When Melodies Gather: Oral Art of the Mahra

Jamīla and the Sultan

Poem composed and recited by Raġbōn birt Saʿīd Ḥawr from Kzayt (“near the schoolhouse”) in the mountains overlooking Jāḏeb. Recorded by Sam Liebhaber at Raġbōn’s home, March 2004.

Raġbōn begins this evening dāndān (Ar. dāndān laylī) by praising the qualities of her niece, Jamīla (Ǧmīla) birt Makdōh and describes the contest for her affection between Jamīla’s cousin (Raġbōn’s son?) and her pet calf on the one hand, and her father and Sultan Qābūs of Oman on the other. Jamīla’s cousin and her pet calf would like her to stay with them (it is unclear in what capacity), while Jamīla’s father would like her to marry Sultan Qābūs. “Sultan Qābūs” should not be taken literally here; Raġbōn has likely chosen the sultan as an idealized suitor to reflect the high expectations that Raġbōn has for her niece. However, there is a kernel of realism in this poem. The story of young Mahri women who have been married by wealthy Arabs from the Gulf is a recurrent trope in Mahri poetry and points to the social and economic disparity between Yemen and its wealthier neighbors. Mahri women are believed to make good wives since they preserve the ʾaṣāla (“authentic virtue”) of rural bedouin women. They are highly sought after as wives in the Gulf states; indeed, Sultan Qābūs’s own mother was from Dhofār, a region heavily settled by the Mahra.

This poem should be compared to Muḥammad bir Marṭayf’s poem on the same topic, although the narrative of wounded national pride evident in Muḥammad bir Marṭayf’s poem is absent in Raġbōn’s poem. For Raġbōn, Jamīla comes out the winner whether she is married to her cousin or to the sultan.

1) ǧmīle śōleš hummeš // wel rōdeš beh yeźyāJamīla, you have raised aloft your name // you have not given it up for lost
2) w-tēš reḥmōne ezyīn // w-ṭerḥayš meśśōref tḳāThe Merciful made you attractive // and allowed you to be distinguished
3) hūǧēśeš bātī śḥayr // we-lyē reḥbēt šūrɛ̄You’ve out-competed the girls of the mountains // and those of the villages stand back [from the dancing floor]
4) eḥḥōrem w-ber ǧzōm // l-enḫōṭer men hal tenkāThey made an oath and gave it up // [saying]: “we’ll not compete with her whenever she comes [to dance].”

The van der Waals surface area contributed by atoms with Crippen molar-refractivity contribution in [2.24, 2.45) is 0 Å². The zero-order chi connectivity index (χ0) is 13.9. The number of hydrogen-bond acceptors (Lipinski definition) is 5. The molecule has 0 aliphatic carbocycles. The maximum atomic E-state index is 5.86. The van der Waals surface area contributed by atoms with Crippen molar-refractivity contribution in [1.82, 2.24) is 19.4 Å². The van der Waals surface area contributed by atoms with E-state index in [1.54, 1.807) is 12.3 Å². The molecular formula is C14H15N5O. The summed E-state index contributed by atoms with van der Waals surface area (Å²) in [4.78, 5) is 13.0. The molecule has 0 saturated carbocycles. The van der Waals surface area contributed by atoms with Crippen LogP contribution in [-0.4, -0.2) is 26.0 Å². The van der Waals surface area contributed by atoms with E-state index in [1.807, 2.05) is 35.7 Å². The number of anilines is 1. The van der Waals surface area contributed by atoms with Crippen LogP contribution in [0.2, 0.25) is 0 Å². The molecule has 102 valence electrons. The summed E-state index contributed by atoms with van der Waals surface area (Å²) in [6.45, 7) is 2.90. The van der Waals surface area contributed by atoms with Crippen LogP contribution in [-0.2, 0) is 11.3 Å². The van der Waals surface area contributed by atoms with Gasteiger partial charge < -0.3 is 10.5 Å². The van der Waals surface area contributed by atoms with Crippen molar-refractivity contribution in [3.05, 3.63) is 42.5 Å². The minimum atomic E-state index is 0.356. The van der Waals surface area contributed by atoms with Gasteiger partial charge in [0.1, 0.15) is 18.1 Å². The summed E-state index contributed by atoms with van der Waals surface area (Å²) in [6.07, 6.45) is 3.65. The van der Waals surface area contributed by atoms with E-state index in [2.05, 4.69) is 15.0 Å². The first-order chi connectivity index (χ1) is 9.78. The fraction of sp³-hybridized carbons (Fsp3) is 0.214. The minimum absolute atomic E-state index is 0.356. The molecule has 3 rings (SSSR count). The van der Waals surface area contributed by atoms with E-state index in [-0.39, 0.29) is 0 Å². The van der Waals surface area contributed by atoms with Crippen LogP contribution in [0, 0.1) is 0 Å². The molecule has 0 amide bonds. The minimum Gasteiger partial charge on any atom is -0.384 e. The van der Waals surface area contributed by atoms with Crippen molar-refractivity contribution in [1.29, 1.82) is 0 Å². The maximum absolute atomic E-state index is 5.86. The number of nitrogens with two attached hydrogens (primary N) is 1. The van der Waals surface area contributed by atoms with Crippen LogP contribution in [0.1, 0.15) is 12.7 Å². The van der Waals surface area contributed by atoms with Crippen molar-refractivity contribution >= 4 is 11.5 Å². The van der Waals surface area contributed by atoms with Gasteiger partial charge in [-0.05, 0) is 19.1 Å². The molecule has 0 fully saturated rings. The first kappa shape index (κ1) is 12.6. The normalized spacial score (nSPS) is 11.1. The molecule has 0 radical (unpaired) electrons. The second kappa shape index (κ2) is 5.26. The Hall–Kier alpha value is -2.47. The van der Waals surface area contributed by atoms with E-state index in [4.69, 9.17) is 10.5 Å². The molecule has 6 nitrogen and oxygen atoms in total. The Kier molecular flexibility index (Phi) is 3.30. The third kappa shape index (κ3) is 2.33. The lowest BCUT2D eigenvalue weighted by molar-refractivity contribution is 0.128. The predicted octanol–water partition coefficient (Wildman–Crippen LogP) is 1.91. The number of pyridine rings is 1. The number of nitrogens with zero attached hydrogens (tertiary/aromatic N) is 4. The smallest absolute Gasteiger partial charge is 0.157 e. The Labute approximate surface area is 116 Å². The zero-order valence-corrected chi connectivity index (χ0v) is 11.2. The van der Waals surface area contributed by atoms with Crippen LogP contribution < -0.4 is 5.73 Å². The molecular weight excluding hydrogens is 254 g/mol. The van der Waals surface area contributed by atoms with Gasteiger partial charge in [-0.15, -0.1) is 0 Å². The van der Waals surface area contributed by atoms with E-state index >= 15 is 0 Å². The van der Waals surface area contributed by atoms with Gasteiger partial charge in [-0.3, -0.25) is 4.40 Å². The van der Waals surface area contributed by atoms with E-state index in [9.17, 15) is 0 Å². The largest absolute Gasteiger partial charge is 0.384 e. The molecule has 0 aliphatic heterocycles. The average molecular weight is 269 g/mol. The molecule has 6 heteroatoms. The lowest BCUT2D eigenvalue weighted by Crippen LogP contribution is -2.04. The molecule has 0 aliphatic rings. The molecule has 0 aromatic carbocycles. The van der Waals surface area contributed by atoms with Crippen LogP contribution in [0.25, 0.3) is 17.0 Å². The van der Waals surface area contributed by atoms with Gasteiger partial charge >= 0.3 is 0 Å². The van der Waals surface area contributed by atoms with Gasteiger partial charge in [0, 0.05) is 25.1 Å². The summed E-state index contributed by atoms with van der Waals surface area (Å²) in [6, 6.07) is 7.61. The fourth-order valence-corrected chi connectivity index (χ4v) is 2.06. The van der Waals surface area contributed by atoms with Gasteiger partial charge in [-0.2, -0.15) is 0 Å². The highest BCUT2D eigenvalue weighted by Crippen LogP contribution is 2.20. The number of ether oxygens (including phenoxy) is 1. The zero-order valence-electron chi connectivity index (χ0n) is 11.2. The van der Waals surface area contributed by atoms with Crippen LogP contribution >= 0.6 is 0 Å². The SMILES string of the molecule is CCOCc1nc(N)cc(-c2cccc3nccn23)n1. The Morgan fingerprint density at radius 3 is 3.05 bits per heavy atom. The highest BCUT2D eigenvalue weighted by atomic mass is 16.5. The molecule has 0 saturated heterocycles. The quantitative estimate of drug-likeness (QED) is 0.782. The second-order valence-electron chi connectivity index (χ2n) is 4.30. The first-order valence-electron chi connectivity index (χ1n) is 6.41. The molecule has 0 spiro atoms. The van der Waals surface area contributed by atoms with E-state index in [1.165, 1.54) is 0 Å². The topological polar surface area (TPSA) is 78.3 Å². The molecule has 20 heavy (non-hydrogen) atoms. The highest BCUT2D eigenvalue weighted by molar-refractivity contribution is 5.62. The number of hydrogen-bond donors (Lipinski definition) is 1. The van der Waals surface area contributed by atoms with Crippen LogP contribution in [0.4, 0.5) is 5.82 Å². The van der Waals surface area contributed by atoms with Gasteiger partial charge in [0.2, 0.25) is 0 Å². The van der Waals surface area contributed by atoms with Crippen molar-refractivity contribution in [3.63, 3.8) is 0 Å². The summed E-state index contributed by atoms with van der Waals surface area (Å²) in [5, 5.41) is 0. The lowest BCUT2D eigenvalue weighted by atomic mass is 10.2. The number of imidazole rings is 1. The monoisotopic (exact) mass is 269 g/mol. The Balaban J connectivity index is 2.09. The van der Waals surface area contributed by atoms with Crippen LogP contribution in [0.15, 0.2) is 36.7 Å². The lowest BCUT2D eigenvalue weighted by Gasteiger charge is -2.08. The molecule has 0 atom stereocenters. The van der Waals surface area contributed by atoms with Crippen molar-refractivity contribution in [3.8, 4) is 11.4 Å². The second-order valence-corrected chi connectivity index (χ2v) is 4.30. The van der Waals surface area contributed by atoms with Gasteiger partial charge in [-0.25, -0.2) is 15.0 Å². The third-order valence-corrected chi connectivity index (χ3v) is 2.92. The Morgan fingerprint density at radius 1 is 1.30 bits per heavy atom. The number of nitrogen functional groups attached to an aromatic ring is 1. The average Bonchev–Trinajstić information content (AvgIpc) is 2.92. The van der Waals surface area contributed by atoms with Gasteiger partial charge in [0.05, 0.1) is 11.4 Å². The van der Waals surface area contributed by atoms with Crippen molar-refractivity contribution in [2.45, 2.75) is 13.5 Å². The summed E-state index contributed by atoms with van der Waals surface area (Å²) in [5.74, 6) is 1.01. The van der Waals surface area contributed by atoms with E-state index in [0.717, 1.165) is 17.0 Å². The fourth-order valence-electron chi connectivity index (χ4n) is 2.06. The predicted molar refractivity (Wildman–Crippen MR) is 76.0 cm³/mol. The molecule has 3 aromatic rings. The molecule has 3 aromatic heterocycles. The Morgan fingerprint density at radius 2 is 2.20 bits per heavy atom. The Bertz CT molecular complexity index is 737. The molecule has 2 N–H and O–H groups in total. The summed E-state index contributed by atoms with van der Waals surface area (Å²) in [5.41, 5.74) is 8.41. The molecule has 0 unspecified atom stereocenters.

5) hes seh ḫaddes erḥīm // we-ḳdēr ḫa ṭāṭḏe-rwāHer cheeks are lovely // and her stature is as though someone had drawn it by luck.
6) w-ād el tāmōr mekyeǧ // wel bōder etē teźyāNo one does make up // or powders [as good as she] so that [Jamīla] loses
7) w-ān hedlūt we-ǧrūt // šīs ʿād tḳaṣyenIf she gets up and goes sauntering // none can go with her to the end [of her promenade]
8) ṣānīn etē k-ḥerḳet // teltūwī thaṣfer[They are] like the partridges in the heat of the day // that curl up and do not sing
9) we-mġōren hayb w-ḫōl // bīs līḥešyenFurther, her father and uncles // forbid her nothing
10) telbōs ār ṭarz ǧdīd // we-yšaklen hīs ʿanwāShe always is dressed in the newest fashion // and puts together outfits of different types [of clothes].
11) w-ḥōkem līs šūṣōf // w-qābūs ār tēs yenkāThe Sultan received a description of her // and Qābūs decided to approach her
12) ār bir beḳrēt šākūb // w-bir raġbōn ehhelāBut the cow’s calf was distressed // and the son of Raġbōn [Jamīla’s cousin] swore: “Never!”
13) ʾāmūrem ǧmīle ǧnēh // tselmeh ṣawten lāThey said: “Jamīla is like guineas // tell him our answer is ‘no’
14) tawlā ḏ-wūzem lkūk // ḏhēb mīzōnes yḳāEven if they give her weight // in lakhs of gold.”
15) ār haybes ber šēmūn // w-āzūm yeḳtīleb ṭmāBut her father went along with [the Sultan] // resolved on it and turned greedy
16) teḳhērem teh b-ḳawwēt // w-l-ād ḥasbem lāSo they conquered him by force // and didn’t take anything into account
17) we-ḥźawrem bāź šbāb // w-kel ḏe-ḳhēb essəbāA number of young men showed up // and everyone who came, became allies
18) ʾāmūr ġībem ġrōy // ḏōme śī ḏ-el ʾādeh yḳāSaying: “No more talking // there are some things not meant to be.
19) ār sēlem ṣōdeḳ eḥassek // we-mġōren erdēd we-hmāSālim [Jamīla’s father] trust your instincts // and then come back and listen,
20) ḏe-nḥā neślūl eṯṯəḳayl // we-sḫōm yehwarʾenWe’ll bear the weight // and the expense will not cripple us.”
21) ār sālem ār ḏ-īḫayṣ // wel tōhem mšemne lēBut Sālim still refuses // and doesn’t follow their counsel,
22) ʾāmūr ḥōm ḥōkem eḫayr // ḥōm lešizd menh nḳāSaying: “I think the Sultan is a better idea // and want to get recompense from him.”

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